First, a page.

Accenture: Blockchain Has Great Potential, Currency Needs to Go
In an op-ed for the Wall Street Journal, technology consulting firm Accenture directors Owen Jelf and Sigrid Seibold argued that blockchain technology will reshape the financial sector.
In an op-ed for the Wall Street Journal, technology consulting firm Accenture directors Owen Jelf and Sigrid Seibold argued that blockchain technology will reshape the financial sector. As seems to be an ever growing trend, however, the two contend that blockchain technology should be stripped from its internal currencies.
As part of growing number of financial service providers, Accenture's global managing director of capital markets practice and the firm’s director of digital capital markets efforts openly embrace blockchain technology for the improvements in efficiency it could bring.
In their op-ed, the two claim that the technology underlying Bitcoin could vastly improve the process of clearing and settling trades. As such, Jelf and Sigrid Seibold see a lot of potential to replace current cumbersome front and back office practices.
“For the world’s capital markets, with hundreds of billions of dollars and according underlying assets swapped daily, blockchains offer the potential for greater efficiencies and less infrastructure across a number of marketplaces.”
As part of a clear trend among financial firms, however, the Accenture directors believe that Bitcoin itself has one big downside as well. While acknowledging that it works well for some markets, Jelf and Seibold argue that bitcoin the currency brings an expensive proof-of-work process along with it. The authors of the op-ed, therefore, believe it might be better to rid of the money system baked into the Bitcoin protocol.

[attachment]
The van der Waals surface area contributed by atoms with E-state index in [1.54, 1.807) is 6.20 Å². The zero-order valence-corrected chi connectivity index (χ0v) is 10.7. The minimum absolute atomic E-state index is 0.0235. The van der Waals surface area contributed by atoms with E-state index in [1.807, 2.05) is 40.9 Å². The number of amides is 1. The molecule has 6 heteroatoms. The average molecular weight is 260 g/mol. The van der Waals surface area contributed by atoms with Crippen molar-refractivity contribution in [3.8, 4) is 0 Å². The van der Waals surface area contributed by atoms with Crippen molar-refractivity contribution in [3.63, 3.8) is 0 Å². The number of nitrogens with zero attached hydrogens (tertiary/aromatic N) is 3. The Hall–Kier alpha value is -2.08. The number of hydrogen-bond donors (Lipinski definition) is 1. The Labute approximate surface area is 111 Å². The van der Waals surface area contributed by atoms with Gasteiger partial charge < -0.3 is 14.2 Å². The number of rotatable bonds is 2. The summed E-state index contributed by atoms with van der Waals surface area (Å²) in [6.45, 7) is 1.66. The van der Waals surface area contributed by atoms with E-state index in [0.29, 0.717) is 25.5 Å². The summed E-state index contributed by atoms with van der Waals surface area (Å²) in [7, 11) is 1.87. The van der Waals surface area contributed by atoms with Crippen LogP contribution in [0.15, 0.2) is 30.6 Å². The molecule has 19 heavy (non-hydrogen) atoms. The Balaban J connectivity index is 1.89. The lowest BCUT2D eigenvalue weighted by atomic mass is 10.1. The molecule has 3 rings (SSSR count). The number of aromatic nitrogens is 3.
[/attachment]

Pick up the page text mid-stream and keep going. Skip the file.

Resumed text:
Jelf and Seibold:
“The bitcoin protocol supports a highly decentralized currency validated through anonymous consensus on a public ledger held by entities around the world. But that objective introduced trade-offs, including a costly proof-of-work algorithm, public transaction data and a validation scheme that adds latency to the transaction process, by design. Though this model works for some markets, it is not a good enough fit yet for financial institutions, and it doesn’t meet the stringent needs of corporate CIOs and CTOs.”
Ideally, therefore, blockchain technology should be stripped from its internal currency, Jelf and Seibold argue. Essentially, the Accenture directors contend that the financial sector should embrace blockchain technology for all of the upsides that Bitcoin has introduced, but bar of the downsides.
The op-ed reads:
“To be used by financial institutions, including capital markets firms and insurers, blockchains must supplant the costly methods introduced by bitcoin with a mechanism that guarantees security, privacy and speed without paying for anonymous consensus.”
If these challenges can be overcome, the Accenture directors write, blockchain technology presents an enormous opportunity for the financial sector. Although musing about the possibility of permissioned ledgers, Jelf and Seibold in their piece do not specify how a secure yet coinless blockchain can be realized, precisely.
The op-ed fits seamlessly in a trend of financial industry players embracing blockchain technology but not bitcoin the currency or other cryptocurrencies. Greenwich Associates published a report last week in which the financial industry consulting firm predicted that blockchain technology would be embraced by capital markets, while The NASDAQ stock exchange, expects to integrate blockchain technology before the end of this year. The former CEO of the Chi-X stock exchange, furthermore, launched a blockchain startup earlier this week.